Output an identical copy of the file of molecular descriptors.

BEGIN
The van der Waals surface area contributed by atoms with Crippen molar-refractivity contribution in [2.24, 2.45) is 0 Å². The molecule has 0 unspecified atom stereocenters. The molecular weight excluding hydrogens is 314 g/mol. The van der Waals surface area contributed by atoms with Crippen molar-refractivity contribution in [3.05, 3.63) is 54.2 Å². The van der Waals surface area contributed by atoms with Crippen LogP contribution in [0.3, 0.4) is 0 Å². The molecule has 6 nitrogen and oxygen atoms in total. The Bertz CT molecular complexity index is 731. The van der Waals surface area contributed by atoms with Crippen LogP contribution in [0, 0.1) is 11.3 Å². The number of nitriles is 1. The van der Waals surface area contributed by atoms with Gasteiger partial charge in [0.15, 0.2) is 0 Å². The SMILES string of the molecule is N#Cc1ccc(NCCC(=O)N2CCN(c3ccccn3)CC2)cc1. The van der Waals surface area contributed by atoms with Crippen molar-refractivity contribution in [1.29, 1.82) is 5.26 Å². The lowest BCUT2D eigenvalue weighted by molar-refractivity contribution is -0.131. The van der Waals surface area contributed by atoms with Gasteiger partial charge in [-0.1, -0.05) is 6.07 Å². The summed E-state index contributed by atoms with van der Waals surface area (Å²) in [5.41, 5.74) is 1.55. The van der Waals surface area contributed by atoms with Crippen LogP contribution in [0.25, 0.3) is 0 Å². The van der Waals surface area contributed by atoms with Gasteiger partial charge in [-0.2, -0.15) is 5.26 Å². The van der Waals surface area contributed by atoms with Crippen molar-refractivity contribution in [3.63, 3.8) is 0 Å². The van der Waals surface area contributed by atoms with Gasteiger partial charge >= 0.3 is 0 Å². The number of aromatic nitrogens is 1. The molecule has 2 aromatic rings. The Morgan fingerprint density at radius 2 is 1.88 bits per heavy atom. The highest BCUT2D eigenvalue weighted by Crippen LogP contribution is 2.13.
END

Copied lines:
The van der Waals surface area contributed by atoms with Crippen molar-refractivity contribution in [2.24, 2.45) is 0 Å². The molecule has 0 unspecified atom stereocenters. The molecular weight excluding hydrogens is 314 g/mol. The van der Waals surface area contributed by atoms with Crippen molar-refractivity contribution in [3.05, 3.63) is 54.2 Å². The van der Waals surface area contributed by atoms with Crippen LogP contribution in [0.3, 0.4) is 0 Å². The molecule has 6 nitrogen and oxygen atoms in total. The Bertz CT molecular complexity index is 731. The van der Waals surface area contributed by atoms with Crippen LogP contribution in [0, 0.1) is 11.3 Å². The number of nitriles is 1. The van der Waals surface area contributed by atoms with Gasteiger partial charge in [0.15, 0.2) is 0 Å². The SMILES string of the molecule is N#Cc1ccc(NCCC(=O)N2CCN(c3ccccn3)CC2)cc1. The van der Waals surface area contributed by atoms with Crippen molar-refractivity contribution in [1.29, 1.82) is 5.26 Å². The lowest BCUT2D eigenvalue weighted by molar-refractivity contribution is -0.131. The van der Waals surface area contributed by atoms with Gasteiger partial charge in [-0.1, -0.05) is 6.07 Å². The summed E-state index contributed by atoms with van der Waals surface area (Å²) in [5.41, 5.74) is 1.55. The van der Waals surface area contributed by atoms with Crippen LogP contribution in [0.25, 0.3) is 0 Å². The van der Waals surface area contributed by atoms with Gasteiger partial charge in [-0.2, -0.15) is 5.26 Å². The van der Waals surface area contributed by atoms with Crippen molar-refractivity contribution in [3.63, 3.8) is 0 Å². The van der Waals surface area contributed by atoms with Gasteiger partial charge >= 0.3 is 0 Å². The number of aromatic nitrogens is 1. The molecule has 2 aromatic rings. The Morgan fingerprint density at radius 2 is 1.88 bits per heavy atom. The highest BCUT2D eigenvalue weighted by Crippen LogP contribution is 2.13.